Australia Securities Regulator Warns of Risks as ASX Readies Bitcoin ETF Trading

The Australian Securities and Investments Commission (ASIC) has issued a warning to all prospective investors ahead of the Australian Stock Exchange’s (ASX) first Bitcoin exchange-traded fund (ETF) launch.

Australia Securities Regulator Warns of Risks as ASX Readies Bitcoin ETF Trading

An ASX spokesperson reminded would-be investors about the inherent risks typical of cryptocurrencies, asking interested persons to take caution. The spokesperson specifically said that investors should only deposit funds amounts they are comfortable losing. According to the official:

“ASIC has repeatedly warned investors that crypto is risky, inherently volatile and complex.”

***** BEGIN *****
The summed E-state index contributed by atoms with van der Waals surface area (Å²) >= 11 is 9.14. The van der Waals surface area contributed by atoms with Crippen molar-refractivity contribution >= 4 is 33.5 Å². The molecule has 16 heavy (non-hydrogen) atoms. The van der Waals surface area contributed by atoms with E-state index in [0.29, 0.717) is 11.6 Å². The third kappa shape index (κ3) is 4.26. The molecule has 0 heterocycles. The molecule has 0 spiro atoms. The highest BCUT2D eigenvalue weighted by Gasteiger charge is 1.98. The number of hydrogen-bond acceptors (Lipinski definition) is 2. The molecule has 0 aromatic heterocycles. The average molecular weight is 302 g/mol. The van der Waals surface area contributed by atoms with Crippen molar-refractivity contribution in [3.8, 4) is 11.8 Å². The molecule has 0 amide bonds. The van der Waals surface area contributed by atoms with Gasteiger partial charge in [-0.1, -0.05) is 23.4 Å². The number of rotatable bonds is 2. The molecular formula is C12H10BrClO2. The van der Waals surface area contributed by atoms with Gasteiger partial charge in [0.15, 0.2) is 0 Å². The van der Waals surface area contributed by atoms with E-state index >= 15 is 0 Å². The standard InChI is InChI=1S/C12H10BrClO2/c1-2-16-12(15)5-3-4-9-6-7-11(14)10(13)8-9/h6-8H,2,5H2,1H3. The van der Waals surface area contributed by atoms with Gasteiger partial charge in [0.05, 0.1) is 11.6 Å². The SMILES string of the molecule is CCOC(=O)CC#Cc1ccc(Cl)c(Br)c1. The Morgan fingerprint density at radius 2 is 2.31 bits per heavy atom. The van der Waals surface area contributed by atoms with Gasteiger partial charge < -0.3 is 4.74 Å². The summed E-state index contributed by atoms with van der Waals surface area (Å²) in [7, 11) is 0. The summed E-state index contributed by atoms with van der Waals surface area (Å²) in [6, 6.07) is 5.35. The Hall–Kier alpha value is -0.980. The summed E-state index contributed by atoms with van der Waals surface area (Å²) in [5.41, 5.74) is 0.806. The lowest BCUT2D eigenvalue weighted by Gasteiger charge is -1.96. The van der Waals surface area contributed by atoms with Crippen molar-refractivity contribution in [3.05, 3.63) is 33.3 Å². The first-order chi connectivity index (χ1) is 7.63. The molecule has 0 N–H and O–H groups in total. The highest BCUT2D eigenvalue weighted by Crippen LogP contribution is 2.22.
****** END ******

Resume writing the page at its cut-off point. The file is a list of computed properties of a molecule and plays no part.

While Bitcoin adoption is on the rise, especially with gradual approvals of ETFs in multiple countries, the sector’s volatility has proven to be cause for concern over time. Although the ETFs are touted as positive for the industry, investors are advised to conduct extensive research before any deposits. Investors may also check information about historical data and price predictions for the king coin.

Growing use of Bitcoin and lower volatility will also be of benefit to those who use the coin to make everyday purchases, for example when buying overseas, as fiat currencies are less practical. What’s more, Best Crypto Casinos says people enjoy gambling with Bitcoin because they can enjoy higher withdrawal limits and bigger bonuses and promotions. Should Bitcoin’s price become higher and more stable, these benefits will only be amplified.